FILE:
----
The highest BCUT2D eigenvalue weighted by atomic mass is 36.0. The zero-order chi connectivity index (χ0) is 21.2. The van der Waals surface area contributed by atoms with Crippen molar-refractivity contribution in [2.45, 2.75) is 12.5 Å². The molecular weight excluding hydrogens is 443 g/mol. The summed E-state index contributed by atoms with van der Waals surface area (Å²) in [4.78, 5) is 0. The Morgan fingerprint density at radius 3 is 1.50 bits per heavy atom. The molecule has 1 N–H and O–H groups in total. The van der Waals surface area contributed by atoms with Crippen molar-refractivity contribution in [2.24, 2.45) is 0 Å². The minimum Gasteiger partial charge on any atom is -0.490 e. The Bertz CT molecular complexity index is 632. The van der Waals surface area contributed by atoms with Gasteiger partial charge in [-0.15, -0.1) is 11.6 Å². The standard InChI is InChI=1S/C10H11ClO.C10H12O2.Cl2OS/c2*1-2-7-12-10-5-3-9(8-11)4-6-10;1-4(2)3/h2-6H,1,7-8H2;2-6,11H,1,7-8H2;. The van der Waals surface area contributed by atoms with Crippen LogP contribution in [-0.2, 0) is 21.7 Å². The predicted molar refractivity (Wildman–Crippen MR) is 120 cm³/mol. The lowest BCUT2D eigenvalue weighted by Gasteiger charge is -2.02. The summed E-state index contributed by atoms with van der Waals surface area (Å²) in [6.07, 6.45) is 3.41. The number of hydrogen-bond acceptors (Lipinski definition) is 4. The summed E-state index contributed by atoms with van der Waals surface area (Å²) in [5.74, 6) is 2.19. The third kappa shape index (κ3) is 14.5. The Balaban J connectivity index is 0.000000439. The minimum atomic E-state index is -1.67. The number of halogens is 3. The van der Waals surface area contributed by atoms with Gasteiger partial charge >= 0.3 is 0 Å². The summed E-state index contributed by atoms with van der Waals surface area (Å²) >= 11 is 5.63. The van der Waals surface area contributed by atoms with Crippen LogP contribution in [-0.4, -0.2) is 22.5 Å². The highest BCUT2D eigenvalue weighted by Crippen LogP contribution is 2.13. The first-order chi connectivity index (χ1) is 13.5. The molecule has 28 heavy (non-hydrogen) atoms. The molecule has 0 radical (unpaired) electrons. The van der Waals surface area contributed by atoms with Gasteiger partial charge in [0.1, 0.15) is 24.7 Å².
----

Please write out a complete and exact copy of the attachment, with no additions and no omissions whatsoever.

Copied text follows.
The highest BCUT2D eigenvalue weighted by atomic mass is 36.0. The zero-order chi connectivity index (χ0) is 21.2. The van der Waals surface area contributed by atoms with Crippen molar-refractivity contribution in [2.45, 2.75) is 12.5 Å². The molecular weight excluding hydrogens is 443 g/mol. The summed E-state index contributed by atoms with van der Waals surface area (Å²) in [4.78, 5) is 0. The Morgan fingerprint density at radius 3 is 1.50 bits per heavy atom. The molecule has 1 N–H and O–H groups in total. The van der Waals surface area contributed by atoms with Crippen molar-refractivity contribution in [2.24, 2.45) is 0 Å². The minimum Gasteiger partial charge on any atom is -0.490 e. The Bertz CT molecular complexity index is 632. The van der Waals surface area contributed by atoms with Gasteiger partial charge in [-0.15, -0.1) is 11.6 Å². The standard InChI is InChI=1S/C10H11ClO.C10H12O2.Cl2OS/c2*1-2-7-12-10-5-3-9(8-11)4-6-10;1-4(2)3/h2-6H,1,7-8H2;2-6,11H,1,7-8H2;. The van der Waals surface area contributed by atoms with Crippen LogP contribution in [-0.2, 0) is 21.7 Å². The predicted molar refractivity (Wildman–Crippen MR) is 120 cm³/mol. The lowest BCUT2D eigenvalue weighted by Gasteiger charge is -2.02. The summed E-state index contributed by atoms with van der Waals surface area (Å²) in [6.07, 6.45) is 3.41. The number of hydrogen-bond acceptors (Lipinski definition) is 4. The summed E-state index contributed by atoms with van der Waals surface area (Å²) in [5.74, 6) is 2.19. The third kappa shape index (κ3) is 14.5. The Balaban J connectivity index is 0.000000439. The minimum atomic E-state index is -1.67. The number of halogens is 3. The van der Waals surface area contributed by atoms with Gasteiger partial charge >= 0.3 is 0 Å². The summed E-state index contributed by atoms with van der Waals surface area (Å²) >= 11 is 5.63. The van der Waals surface area contributed by atoms with Crippen LogP contribution in [-0.4, -0.2) is 22.5 Å². The highest BCUT2D eigenvalue weighted by Crippen LogP contribution is 2.13. The first-order chi connectivity index (χ1) is 13.5. The molecule has 28 heavy (non-hydrogen) atoms. The molecule has 0 radical (unpaired) electrons. The van der Waals surface area contributed by atoms with Gasteiger partial charge in [0.1, 0.15) is 24.7 Å².